“The TPP-11 [Comprehensive and Progressive Agreement for Trans-Pacific Partnership] is likely to have a range of impacts on workers, from limiting labour regulations and cutting the numbers of public employees to enabling increased outsourcing within and beyond borders”, says Kate Lappin, Asia Pacific Regional Secretary of the Public Services International (PSI). This global trade union federation brings together more than 20 million workers in social services, health care, municipal and community services, central government, and public utilities.
FES in Asia got to talk with the PSI representative on the occasion of a strategy meeting on trade justice held in Singapore on 3-4 May. Trade unions and partner organizations from the region gathered to discuss how to build stronger capacity to analyse trade agreements from a labour perspective and to develop joint campaigning and advocacy strategies to challenge them.
According to Lappin, while unions have played an important role in opposing and amending global policies that pose a threat to workers and the public, they have had less success in raising awareness of the potential harm that a new generation of trade agreements, like the TPP-11 and the Regional Comprehensive Economic Partnership (RCEP), may have on workers in the Asia-Pacific region.
In this interview Lappin explains the impact on workers of some of the new trade agreements and why they pose a threat to public services.
Trade and investment agreements have already had a significant impact on workers and on access to quality public services. The new generation agreements pose an even greater threat. There are four ways that the agreements diminish quality public services: by diminishing government revenue required to invest in public services; by increasing costs for governments; by removing and restricting regulations on service providers; and by severely curtailing the potential for municipalisation.
A central purpose of new-generation trade and investment agreements is the removal of any regulatory constraints on foreign investment and the placement of regulatory constraints on governments’ capacity to intervene in the economy. The agreements are not merely about tariffs or duties, they go beyond the border and impose restrictions of governments’ ability to regulate across the economy including in relation to labour, professional standards, health, environmental protections, and access to services.
“In most countries health, education, childcare, water, energy, sanitation, road building have all been commercialized at some point, which means that, unless they are explicitly excluded, they must be open to foreign investors and subject to the agreements deregulatory requirements.”
Trade agreements seek to expand market access and liberalize trade in services, the key policy ingredients required to advance privatization. They generally require any service that has either been supplied in part on a commercial basis or in competition with commercial service provider. In most countries health, education, childcare, water, energy, sanitation, road building have all been commercialized at some point, which means that, unless they are explicitly excluded, they must be open to foreign investors and subject to the agreements deregulatory requirements. Once a public service comes within the scope of the agreement, foreign investors must be subsidized to the same extent that public subsidies are provided and regulations must not be “more burdensome than necessary”—a broad and dangerous term.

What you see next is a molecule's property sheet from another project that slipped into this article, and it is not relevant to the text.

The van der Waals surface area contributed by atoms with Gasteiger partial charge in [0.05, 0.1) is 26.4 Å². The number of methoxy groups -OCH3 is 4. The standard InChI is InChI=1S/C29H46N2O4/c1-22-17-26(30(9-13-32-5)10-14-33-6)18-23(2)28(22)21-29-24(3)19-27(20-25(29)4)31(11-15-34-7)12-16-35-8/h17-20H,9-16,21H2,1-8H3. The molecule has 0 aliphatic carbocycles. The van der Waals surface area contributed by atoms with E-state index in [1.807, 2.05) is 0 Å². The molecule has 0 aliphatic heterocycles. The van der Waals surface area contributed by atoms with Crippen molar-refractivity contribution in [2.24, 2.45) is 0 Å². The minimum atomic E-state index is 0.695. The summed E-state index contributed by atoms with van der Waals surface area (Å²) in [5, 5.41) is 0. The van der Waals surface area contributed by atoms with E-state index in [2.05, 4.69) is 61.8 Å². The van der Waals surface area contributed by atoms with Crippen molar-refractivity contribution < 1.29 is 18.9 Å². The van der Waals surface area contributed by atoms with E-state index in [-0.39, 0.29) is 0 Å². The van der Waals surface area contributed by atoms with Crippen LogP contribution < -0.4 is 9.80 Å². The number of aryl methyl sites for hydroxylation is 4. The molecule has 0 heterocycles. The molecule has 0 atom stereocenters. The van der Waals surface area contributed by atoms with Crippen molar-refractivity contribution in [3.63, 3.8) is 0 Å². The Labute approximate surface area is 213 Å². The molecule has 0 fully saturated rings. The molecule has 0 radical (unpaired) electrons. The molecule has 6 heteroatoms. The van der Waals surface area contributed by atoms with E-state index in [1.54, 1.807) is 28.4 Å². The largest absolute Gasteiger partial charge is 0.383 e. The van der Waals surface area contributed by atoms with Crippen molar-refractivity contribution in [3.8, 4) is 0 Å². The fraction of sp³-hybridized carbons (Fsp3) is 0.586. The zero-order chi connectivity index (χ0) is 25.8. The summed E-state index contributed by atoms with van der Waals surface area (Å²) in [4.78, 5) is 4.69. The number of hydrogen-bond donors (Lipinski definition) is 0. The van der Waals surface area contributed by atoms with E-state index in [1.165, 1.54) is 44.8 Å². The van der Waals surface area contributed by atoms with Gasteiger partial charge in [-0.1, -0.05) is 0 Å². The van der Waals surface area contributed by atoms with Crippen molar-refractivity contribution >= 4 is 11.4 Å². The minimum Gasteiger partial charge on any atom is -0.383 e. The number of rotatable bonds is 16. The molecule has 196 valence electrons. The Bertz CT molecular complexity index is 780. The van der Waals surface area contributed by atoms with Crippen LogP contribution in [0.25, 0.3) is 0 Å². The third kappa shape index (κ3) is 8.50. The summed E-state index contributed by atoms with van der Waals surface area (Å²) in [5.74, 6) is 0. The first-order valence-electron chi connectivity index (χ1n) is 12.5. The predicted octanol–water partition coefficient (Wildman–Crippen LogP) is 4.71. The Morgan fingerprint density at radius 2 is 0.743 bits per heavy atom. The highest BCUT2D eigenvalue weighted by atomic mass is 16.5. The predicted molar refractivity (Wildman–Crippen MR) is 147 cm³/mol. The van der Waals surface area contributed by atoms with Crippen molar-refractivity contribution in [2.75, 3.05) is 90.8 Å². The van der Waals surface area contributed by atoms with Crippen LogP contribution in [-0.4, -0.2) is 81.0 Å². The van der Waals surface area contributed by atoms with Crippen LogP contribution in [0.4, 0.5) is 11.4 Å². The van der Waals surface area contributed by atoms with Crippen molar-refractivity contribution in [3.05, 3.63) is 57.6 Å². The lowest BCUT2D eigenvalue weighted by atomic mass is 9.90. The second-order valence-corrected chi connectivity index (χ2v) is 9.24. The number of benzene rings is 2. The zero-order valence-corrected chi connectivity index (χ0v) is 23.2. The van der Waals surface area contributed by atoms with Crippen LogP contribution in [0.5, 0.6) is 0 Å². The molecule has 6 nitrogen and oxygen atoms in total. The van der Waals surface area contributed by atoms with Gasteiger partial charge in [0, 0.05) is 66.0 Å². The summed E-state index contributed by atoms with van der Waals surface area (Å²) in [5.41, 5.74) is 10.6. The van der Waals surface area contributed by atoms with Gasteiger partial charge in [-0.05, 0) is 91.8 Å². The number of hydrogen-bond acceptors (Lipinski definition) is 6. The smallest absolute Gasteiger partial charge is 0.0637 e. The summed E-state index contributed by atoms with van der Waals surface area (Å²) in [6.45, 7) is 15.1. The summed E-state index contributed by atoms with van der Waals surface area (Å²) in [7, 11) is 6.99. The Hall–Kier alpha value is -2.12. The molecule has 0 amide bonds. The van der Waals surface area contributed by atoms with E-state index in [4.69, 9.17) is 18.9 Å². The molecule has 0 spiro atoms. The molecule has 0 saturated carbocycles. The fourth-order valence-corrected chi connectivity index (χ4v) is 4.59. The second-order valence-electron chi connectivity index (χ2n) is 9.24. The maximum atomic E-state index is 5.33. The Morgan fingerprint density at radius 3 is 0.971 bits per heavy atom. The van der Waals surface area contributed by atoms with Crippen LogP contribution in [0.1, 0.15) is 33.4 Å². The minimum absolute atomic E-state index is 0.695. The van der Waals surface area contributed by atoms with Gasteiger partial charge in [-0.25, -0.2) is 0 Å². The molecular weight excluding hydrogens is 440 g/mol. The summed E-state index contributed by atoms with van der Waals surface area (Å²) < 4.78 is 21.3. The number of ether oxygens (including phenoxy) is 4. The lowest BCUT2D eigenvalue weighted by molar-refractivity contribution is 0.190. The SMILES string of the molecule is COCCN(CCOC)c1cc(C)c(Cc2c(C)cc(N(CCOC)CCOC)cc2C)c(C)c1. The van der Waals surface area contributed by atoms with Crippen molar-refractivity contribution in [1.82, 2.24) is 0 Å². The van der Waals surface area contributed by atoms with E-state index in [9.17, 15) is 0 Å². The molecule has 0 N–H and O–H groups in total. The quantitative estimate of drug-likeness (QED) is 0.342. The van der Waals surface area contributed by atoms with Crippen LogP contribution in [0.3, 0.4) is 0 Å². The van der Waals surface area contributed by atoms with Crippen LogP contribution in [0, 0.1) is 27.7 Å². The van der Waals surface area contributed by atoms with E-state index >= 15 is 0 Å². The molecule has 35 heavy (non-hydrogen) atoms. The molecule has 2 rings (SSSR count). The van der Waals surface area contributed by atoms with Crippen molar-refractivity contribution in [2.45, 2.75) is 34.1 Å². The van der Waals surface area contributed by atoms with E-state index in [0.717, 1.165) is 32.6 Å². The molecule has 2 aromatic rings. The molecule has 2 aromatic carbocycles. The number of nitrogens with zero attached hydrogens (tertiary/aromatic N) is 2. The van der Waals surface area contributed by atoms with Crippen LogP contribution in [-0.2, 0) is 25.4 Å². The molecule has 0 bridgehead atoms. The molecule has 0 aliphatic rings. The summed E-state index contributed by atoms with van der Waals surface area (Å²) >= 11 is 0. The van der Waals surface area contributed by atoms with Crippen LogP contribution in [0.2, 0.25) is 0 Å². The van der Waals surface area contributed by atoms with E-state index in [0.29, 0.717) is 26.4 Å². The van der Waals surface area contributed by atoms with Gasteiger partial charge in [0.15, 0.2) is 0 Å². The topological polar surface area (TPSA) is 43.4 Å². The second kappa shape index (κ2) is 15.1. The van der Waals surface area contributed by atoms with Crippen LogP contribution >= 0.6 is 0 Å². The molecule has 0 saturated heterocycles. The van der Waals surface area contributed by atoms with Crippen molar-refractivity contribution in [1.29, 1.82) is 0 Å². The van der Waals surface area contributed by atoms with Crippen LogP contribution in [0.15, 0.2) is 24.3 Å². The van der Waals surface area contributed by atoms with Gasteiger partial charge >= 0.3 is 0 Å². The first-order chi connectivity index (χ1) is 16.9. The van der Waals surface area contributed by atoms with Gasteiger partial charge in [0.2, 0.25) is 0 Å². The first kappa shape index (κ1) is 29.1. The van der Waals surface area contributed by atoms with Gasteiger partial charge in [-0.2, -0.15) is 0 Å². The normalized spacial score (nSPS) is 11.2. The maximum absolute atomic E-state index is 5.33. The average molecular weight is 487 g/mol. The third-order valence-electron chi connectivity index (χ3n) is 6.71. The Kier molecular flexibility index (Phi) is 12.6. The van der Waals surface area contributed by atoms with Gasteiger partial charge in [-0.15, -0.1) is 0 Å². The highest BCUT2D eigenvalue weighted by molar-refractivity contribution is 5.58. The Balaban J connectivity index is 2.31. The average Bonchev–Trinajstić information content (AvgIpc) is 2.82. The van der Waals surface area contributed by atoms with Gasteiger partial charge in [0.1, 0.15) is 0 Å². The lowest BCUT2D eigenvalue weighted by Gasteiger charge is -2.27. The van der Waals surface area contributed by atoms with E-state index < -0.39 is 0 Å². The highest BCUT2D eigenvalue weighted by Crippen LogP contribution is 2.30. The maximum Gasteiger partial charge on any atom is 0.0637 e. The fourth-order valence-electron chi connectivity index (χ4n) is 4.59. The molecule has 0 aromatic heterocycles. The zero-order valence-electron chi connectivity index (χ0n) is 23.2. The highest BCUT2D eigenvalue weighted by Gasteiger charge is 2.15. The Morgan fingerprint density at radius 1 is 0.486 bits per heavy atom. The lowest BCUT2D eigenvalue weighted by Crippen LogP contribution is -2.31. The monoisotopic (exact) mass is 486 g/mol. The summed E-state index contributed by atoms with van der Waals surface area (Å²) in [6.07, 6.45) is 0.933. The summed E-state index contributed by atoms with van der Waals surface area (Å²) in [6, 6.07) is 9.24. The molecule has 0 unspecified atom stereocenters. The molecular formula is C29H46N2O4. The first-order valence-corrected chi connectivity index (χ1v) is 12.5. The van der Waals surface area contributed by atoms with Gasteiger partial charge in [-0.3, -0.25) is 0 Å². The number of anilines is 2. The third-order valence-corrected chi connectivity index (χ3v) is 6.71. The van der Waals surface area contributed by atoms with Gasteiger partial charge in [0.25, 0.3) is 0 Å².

Trade agreements use a ratchet mechanism to ensure that regulation of services is reduced over time: provisions move forwards in increments that cannot be reversed, and governments cannot introduce new regulations that may be essential in the future. This will have two significant impacts. First, it will prevent governments taking back control of service provision, even in the case of market failure. Second, it will prevent governments from addressing the growing influence of digital data, introducing new initiatives to combat environmental harms, or regulating for unforeseen risks. It could also preclude the introduction of minimum staffing levels and qualifications in areas such as nursing, childcare, community service and care for the aged, regardless of evidence supporting such minimum rations.
The pernicious Investor State Dispute Settlement (ISDS), a dispute resolution mechanism in free trade agreements, threatens attempts to reverse privatization—or re-municipalise public services—even when essential to meet human rights obligations. For example, when an Argentinian government cancelled water contracts because the contractor had, for many years and after numerous notices, failed to provide clean water to poor communities, they were sued (link, p.18). The tribunal recognized that the right to clean water exists but concluded that human rights must be “counterbalanced against investor rights” and found in favour of the investor.
“At least 24 countries have been sued by corporations using the Investor State Dispute Settlement (ISDS) provisions for introducing or attempting to apply taxes to foreign corporations.”